Then, in the last couple of years of junior school, puberty raised its ugly head. It raises its head in different ways and rates. I was definitely a late-developer. I had no interest in boys and still found them stupid and annoying. I know many others in my year felt the same. However, there are always those for whom adolescent hits harder and faster – the early-bloomers. And amongst the early-bloomers, there are always those who are free with their affections. There was a name for ‘girls like that’ at my school. I’m sure there is the same name for ‘girls like that’ now. What always gets me is that there is never a name for ‘boys like that.’ Why is that? Without ‘boys like that’ there would be no ‘girls like that.’ Without girls who are free with their affections, what would boys who want to be free with theirs do? It’s mutually consenting – of sorts.
Before I commit the following story to cyberspace for all to read, I want to be very clear that I do not apportion blame to any of the parties involved. Blame, in my opinion, lies elsewhere and I will address that at the end of this post (which now seems to have become an essay).
In the last year at my junior school a weekend camping trip was arranged for the final year pupils. There were not many of us that went. If I remember rightly, there were just nine children (six girls and three boys) and a few teachers. The children pitched their tents in one part of the camp site, quite close together, whilst the teachers pitched theirs quite some distance away at the other side of the field. I guess that teachers figured we would be up all night giggling and messing around and didn’t want their sleep disturbed. We were only thirteen but this was the mid 80s, and I’m sure this would not happen now. The girls slept in three two-man tents, and the three boys slept in a larger tent.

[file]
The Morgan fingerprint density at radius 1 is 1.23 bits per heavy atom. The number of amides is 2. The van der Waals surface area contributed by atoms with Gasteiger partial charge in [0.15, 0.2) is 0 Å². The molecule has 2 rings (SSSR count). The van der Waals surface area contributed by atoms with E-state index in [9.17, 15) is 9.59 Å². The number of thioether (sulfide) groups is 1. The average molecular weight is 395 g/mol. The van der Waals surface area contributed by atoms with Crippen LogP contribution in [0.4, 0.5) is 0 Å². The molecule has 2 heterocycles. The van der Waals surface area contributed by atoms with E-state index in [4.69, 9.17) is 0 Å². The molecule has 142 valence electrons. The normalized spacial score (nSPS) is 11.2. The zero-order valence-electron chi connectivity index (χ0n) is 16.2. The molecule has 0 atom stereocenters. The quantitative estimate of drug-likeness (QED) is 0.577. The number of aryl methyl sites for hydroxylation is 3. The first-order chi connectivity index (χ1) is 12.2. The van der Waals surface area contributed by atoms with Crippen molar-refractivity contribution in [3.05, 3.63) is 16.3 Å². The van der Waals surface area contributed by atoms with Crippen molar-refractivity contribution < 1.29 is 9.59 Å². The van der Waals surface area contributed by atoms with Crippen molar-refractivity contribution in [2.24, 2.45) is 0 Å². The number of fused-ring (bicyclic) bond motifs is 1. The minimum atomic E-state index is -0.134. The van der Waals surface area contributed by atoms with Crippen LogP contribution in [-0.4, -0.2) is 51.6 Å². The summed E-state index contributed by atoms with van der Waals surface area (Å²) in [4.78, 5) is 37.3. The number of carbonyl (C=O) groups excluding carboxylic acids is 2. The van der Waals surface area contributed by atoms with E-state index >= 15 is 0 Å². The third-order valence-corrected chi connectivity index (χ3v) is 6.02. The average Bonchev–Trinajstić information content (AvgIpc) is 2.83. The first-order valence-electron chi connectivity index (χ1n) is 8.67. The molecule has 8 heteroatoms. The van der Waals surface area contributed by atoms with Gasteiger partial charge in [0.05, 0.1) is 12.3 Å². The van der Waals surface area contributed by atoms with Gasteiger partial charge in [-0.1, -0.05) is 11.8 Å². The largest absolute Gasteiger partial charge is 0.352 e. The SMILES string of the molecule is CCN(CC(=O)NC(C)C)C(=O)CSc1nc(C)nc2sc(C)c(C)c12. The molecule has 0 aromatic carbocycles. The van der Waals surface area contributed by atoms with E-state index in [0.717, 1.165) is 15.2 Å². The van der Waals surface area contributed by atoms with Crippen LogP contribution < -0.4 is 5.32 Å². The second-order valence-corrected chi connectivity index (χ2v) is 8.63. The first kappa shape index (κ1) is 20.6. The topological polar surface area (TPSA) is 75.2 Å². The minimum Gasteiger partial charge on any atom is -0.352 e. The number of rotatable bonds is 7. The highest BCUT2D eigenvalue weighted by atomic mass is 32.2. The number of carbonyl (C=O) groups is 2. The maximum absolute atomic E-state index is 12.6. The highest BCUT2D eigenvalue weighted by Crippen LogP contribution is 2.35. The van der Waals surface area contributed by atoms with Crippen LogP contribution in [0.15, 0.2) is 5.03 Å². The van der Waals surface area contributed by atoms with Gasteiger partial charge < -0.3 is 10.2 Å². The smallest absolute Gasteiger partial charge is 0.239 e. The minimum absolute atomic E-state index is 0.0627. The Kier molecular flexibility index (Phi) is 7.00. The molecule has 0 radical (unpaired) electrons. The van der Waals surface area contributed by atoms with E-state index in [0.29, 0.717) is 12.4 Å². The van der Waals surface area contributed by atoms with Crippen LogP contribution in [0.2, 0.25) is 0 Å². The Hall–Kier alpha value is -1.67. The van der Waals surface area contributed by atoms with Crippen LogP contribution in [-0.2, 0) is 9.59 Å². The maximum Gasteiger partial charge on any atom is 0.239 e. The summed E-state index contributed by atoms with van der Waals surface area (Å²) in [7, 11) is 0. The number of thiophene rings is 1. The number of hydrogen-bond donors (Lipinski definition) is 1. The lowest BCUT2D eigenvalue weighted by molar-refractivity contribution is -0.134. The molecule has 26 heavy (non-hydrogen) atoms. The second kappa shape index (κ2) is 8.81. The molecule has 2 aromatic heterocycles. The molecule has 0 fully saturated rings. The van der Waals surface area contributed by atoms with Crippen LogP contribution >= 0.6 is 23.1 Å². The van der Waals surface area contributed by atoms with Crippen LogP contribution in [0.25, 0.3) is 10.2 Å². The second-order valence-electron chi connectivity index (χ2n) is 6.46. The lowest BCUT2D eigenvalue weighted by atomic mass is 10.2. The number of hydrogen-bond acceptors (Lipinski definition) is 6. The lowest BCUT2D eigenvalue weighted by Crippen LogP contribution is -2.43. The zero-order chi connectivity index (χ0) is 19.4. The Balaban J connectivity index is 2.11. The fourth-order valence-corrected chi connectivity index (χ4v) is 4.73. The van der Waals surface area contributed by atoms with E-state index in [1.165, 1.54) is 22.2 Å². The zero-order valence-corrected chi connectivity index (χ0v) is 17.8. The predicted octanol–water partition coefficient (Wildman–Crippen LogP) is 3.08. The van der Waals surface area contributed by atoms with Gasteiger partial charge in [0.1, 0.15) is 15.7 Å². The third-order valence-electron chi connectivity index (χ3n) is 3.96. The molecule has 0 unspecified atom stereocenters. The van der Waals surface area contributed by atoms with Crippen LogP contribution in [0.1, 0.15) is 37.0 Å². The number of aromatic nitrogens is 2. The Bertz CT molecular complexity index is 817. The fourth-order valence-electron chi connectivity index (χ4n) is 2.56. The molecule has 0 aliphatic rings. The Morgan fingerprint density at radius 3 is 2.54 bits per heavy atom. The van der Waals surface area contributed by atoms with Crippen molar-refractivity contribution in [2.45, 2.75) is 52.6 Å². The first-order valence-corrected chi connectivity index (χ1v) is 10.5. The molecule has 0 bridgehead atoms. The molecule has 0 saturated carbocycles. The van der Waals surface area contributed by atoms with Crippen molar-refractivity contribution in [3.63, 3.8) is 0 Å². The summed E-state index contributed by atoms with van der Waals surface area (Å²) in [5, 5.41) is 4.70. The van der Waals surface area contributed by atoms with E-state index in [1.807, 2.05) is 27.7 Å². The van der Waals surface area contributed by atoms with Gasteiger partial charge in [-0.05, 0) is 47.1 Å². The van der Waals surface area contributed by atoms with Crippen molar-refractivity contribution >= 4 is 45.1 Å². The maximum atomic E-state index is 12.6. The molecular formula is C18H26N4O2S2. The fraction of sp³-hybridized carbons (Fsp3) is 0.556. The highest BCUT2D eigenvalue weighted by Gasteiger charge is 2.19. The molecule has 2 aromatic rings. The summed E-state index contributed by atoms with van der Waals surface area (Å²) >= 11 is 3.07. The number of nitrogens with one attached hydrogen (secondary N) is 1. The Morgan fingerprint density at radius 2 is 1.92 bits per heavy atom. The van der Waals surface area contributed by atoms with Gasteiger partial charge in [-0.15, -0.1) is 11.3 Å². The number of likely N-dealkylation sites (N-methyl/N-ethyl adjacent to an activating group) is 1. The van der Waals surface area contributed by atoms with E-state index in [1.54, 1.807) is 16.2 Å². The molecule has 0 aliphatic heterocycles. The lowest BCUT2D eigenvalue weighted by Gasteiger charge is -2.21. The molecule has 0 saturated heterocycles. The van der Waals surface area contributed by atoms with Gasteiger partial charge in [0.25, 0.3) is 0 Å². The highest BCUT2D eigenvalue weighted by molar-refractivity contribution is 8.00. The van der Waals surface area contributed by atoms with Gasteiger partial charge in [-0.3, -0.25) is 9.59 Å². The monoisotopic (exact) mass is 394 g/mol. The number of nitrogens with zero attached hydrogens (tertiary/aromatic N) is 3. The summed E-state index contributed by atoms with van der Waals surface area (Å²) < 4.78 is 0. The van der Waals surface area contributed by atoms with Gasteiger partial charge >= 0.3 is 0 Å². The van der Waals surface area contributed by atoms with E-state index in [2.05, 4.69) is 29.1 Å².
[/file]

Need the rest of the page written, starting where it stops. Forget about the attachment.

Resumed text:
On the first night, my tent-mate and I awoke to a lot of commotion going on from the boys’ tent. I think they had forgotten that we were all sleeping in tents with walls made of canvas, not brick, and we were all in fairly close proximity to one another. From what we could hear and make out, one of the girls (who was known to be free with her affections) had crept into the boys’ tent. It soon became apparent that she had had some kind of sexual relations with two of the boys (not full blown sex) but was unwilling to do so with the third. To be fair to the third boy, he too was not over keen on having sexual relations with the girl either. However, one of the other boys took exception to this and was trying to persuade the girl into letting his friend have his “turn” as he put it.
To be quite clear, he didn’t force her into doing anything and nothing was done against her will. He was just trying to persuade her. In his thirteen year old mind, she wasn’t being fair and she wasn’t playing by the ‘rules.’ To him the ‘rules’ where everyone gets a turn or you’re ‘not being a good sport’. It just wasn’t British. His emotional response was lacking because he was only thirteen and unable to cope with the feelings and urges his adolescent body were raging with. He didn’t see this girl as a person. He didn’t respect her or her feelings. She was the type of girl who entered boys’ tents in the middle of the night, what did she expect?
Eventually, they all quietened down. I’m not sure whether this poor boy got his “turn” with this poor girl or not. I don’t want to know. All I know is that not only was I shocked but so was every other girl on the trip as their noise had woken us all up. We talked about it, the five of us, the whole of the next morning. We were upset but didn’t know how to deal with it. We were just thirteen and had never once been in this situation ourselves. So we did what do? We did what all children do with experiences they can’t process and deal with and filed it away at the back of our minds, forgot about it and went back to playing. Except, I haven’t really forgotten about it. That incident is still there in my mind and it still upsets me today.